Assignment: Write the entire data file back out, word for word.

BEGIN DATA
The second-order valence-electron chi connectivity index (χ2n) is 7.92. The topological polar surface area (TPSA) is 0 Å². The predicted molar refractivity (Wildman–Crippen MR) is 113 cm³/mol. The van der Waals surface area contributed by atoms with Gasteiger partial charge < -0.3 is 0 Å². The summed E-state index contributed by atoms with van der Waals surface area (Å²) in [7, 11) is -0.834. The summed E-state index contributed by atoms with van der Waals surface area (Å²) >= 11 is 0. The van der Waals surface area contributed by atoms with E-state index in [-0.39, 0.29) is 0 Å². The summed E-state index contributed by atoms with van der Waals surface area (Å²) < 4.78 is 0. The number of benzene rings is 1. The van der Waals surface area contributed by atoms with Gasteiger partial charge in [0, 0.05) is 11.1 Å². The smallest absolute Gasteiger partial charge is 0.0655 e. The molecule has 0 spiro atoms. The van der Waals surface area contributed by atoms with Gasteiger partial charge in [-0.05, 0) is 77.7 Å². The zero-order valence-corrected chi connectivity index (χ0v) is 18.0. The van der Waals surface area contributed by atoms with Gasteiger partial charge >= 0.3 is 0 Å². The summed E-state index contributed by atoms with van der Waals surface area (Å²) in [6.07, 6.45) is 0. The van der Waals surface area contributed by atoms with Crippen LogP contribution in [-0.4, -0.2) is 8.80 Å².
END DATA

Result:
The second-order valence-electron chi connectivity index (χ2n) is 7.92. The topological polar surface area (TPSA) is 0 Å². The predicted molar refractivity (Wildman–Crippen MR) is 113 cm³/mol. The van der Waals surface area contributed by atoms with Gasteiger partial charge < -0.3 is 0 Å². The summed E-state index contributed by atoms with van der Waals surface area (Å²) in [7, 11) is -0.834. The summed E-state index contributed by atoms with van der Waals surface area (Å²) >= 11 is 0. The van der Waals surface area contributed by atoms with E-state index in [-0.39, 0.29) is 0 Å². The summed E-state index contributed by atoms with van der Waals surface area (Å²) < 4.78 is 0. The number of benzene rings is 1. The van der Waals surface area contributed by atoms with Gasteiger partial charge in [0, 0.05) is 11.1 Å². The smallest absolute Gasteiger partial charge is 0.0655 e. The molecule has 0 spiro atoms. The van der Waals surface area contributed by atoms with Gasteiger partial charge in [-0.05, 0) is 77.7 Å². The zero-order valence-corrected chi connectivity index (χ0v) is 18.0. The van der Waals surface area contributed by atoms with Gasteiger partial charge >= 0.3 is 0 Å². The summed E-state index contributed by atoms with van der Waals surface area (Å²) in [6.07, 6.45) is 0. The van der Waals surface area contributed by atoms with Crippen LogP contribution in [-0.4, -0.2) is 8.80 Å².